I enjoyed tasting whatever took my fancy as I exploring the town, like frites (€2.50), 'kapsalon' (€3.50) and Thai takeaways (€8). The most memorable weekday meal I had was after a visit to Leiden's Burcht: a meal of mussels at a restaurant right in front of the castle steps (€27.50 with wine). I was also treated to a home-cooked meal at Den Haag, where we ate on a rooftop, it being such a lovely warm evening. Every Friday in the late afternoon, our department had a communal meal (highly unusual in this kind of work environment, or so I'm told), with contributions by all members of the department, including wine. I got to taste a lot of Indonesian delicacies here. I always carry Cretan specialties (mizithra, paximadi, olive oil) with me when travelling, so I was also able to take part in preparing something for this meal. My weekend meals were had in various parts of North Holland: fish tapas in Hoorn, Chinese stir fries cooked by a friend in Bergen, 'bitterballen' for a lunch snack at Alkmaar, dim sum in Rotterdam, tuna melt by the North Sea at Egmund ann Zee. This really was a working holiday for me, as I made the most of my new surroundings.

Dutch hospitality is not the same as Greek hospitality, but it is a great form of hospitality nonetheless. The Dutch are an incredibly well informed race, and everyone speaks English. So when you ask for information, the Dutch will share it with attention to detail, and always with a smile. They aren't snobs, and see you as their equal. They like 'direct' talk. They also believe that they are a fair society. They celebrate diversity and for this reason, they treasure assimilation - in the Dutch people's eyes, we are all subject to the same rules. I felt quite safe in my new surroundings. Privacy and personal spaces are well respected in the Netherlands, as are cleanliness and tidiness. Working towards the common good is of greater priority than personal interests; this cannot be said for all societies. Last but not least, it was quite surprising for me to discover that the Dutch are quite family-oriented, something not always associated with highly Westernised societies.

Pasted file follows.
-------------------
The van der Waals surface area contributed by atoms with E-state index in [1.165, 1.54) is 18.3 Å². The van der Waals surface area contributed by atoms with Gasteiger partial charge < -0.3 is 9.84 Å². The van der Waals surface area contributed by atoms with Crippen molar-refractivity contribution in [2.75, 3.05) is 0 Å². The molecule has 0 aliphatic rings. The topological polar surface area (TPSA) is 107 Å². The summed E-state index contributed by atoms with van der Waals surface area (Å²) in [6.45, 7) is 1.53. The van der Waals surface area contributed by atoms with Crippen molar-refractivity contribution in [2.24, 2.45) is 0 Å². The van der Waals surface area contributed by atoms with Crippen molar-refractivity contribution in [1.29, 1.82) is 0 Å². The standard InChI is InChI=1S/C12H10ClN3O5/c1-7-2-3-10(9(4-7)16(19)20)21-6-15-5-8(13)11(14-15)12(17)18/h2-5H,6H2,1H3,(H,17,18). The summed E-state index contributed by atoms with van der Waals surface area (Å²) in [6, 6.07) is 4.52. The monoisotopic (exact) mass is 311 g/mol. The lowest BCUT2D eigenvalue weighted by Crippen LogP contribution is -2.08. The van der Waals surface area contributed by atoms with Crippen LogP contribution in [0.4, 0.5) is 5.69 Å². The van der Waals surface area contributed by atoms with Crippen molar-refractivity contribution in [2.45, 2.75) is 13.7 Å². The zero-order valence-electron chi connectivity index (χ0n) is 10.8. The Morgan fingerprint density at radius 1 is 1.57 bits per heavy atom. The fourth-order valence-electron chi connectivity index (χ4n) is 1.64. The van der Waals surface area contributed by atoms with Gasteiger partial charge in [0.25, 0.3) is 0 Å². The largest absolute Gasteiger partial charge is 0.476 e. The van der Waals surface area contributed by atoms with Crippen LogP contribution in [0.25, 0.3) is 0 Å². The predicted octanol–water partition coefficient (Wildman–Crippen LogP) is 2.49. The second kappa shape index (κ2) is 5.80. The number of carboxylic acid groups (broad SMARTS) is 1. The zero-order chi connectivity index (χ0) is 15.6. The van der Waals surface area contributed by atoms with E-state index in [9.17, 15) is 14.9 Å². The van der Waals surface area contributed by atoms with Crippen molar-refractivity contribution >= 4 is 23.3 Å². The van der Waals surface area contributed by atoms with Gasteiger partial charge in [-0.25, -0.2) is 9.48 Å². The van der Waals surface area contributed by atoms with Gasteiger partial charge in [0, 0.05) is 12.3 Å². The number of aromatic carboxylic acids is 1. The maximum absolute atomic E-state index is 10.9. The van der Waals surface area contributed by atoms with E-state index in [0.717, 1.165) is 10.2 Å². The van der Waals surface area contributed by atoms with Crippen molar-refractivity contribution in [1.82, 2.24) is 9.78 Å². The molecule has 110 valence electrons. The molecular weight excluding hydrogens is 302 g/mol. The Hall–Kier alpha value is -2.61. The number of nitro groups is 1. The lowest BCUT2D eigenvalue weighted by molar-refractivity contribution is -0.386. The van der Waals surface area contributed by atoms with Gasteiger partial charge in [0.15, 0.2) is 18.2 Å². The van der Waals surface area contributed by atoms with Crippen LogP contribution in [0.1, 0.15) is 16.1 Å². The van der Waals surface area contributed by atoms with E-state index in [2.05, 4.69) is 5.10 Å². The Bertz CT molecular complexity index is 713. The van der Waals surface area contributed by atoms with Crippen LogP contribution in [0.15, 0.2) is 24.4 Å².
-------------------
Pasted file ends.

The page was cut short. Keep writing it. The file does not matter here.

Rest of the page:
Image may contain: 1 person, ocean, cloud, sky, beach, outdoor and natureFlat spotless Holland and hilly dusty Crete could not be more opposite to each other. The landscape makes you in some way: the Dutch live in a highly interconnected small densely populated country, in contrast to a sparsely populated Greece with highly concentrated populations in only a few major urban centres. The Netherlands are only slightly larger than the Peloponnese, yet the population is more than one-and-a-half times that of Greece. Grassy, cloudy summertime Holland stands starkly against brown-dry, blue-skied Crete. But the starkest difference would have to be the peace and quiet of a country where law and order are regarded as a sign of civility and highly regulated. If you're Greek, the concept of a quiet peaceful coastal road in summertime is stuff made of dreams. Cars and motorbikes screech past you, horns honk at the drop of a hat, people shout at each other, the neighbours' hens cackle all hours of the day, children's cries fill the streets in summer (even Dutch kids sounded 'quiet!), dogs (both homed and homeless) can be heard barking even in the wee hours of the morning, and cicadas chirp well until the late evening. You also have to put up with everyone's different tastes in open-air music. Greece is a very noisy society. This made me wonder: how do northern European tourists tolerate us given that they are used to such quiet surroundings? One answer could lie in the old adage that opposites attract. Then again, maybe things are peaceful up there now, because half the population is on holiday - in Southern Europe!

*Sorry, no photos, because it takes ages to upload them! I have posted some on facebook if you care to see them.